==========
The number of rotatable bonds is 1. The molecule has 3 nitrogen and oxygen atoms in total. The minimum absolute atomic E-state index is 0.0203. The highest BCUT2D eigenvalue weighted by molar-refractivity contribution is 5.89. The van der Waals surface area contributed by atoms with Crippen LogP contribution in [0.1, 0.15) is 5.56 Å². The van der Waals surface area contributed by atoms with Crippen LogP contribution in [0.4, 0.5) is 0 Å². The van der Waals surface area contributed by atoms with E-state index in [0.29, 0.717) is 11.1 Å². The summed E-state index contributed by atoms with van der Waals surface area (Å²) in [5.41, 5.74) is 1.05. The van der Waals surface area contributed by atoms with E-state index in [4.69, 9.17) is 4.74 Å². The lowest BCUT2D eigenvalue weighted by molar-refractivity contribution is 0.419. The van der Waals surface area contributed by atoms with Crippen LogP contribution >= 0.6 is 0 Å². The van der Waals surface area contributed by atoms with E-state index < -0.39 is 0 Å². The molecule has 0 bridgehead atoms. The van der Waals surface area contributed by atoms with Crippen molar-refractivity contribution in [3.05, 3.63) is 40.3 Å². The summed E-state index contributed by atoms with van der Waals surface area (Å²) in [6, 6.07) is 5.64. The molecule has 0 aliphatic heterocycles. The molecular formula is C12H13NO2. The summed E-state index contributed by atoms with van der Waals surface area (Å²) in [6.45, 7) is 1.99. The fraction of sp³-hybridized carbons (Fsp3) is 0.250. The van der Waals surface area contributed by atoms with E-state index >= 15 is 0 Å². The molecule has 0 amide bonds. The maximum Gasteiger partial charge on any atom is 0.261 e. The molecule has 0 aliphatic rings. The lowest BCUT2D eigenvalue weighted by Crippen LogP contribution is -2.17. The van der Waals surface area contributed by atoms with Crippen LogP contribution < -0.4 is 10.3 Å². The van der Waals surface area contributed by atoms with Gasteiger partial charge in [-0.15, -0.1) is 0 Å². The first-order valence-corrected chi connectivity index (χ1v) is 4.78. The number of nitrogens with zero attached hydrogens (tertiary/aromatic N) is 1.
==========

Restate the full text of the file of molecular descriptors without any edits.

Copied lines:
The number of rotatable bonds is 1. The molecule has 3 nitrogen and oxygen atoms in total. The minimum absolute atomic E-state index is 0.0203. The highest BCUT2D eigenvalue weighted by molar-refractivity contribution is 5.89. The van der Waals surface area contributed by atoms with Crippen LogP contribution in [0.1, 0.15) is 5.56 Å². The van der Waals surface area contributed by atoms with Crippen LogP contribution in [0.4, 0.5) is 0 Å². The van der Waals surface area contributed by atoms with E-state index in [0.29, 0.717) is 11.1 Å². The summed E-state index contributed by atoms with van der Waals surface area (Å²) in [5.41, 5.74) is 1.05. The van der Waals surface area contributed by atoms with E-state index in [4.69, 9.17) is 4.74 Å². The lowest BCUT2D eigenvalue weighted by molar-refractivity contribution is 0.419. The van der Waals surface area contributed by atoms with Crippen LogP contribution >= 0.6 is 0 Å². The van der Waals surface area contributed by atoms with E-state index < -0.39 is 0 Å². The molecule has 0 bridgehead atoms. The van der Waals surface area contributed by atoms with Crippen molar-refractivity contribution in [3.05, 3.63) is 40.3 Å². The summed E-state index contributed by atoms with van der Waals surface area (Å²) in [6, 6.07) is 5.64. The molecule has 0 aliphatic heterocycles. The molecular formula is C12H13NO2. The summed E-state index contributed by atoms with van der Waals surface area (Å²) in [6.45, 7) is 1.99. The fraction of sp³-hybridized carbons (Fsp3) is 0.250. The van der Waals surface area contributed by atoms with E-state index >= 15 is 0 Å². The molecule has 0 amide bonds. The maximum Gasteiger partial charge on any atom is 0.261 e. The molecule has 0 aliphatic rings. The lowest BCUT2D eigenvalue weighted by Crippen LogP contribution is -2.17. The van der Waals surface area contributed by atoms with Crippen LogP contribution < -0.4 is 10.3 Å². The van der Waals surface area contributed by atoms with Gasteiger partial charge in [-0.15, -0.1) is 0 Å². The first-order valence-corrected chi connectivity index (χ1v) is 4.78. The number of nitrogens with zero attached hydrogens (tertiary/aromatic N) is 1.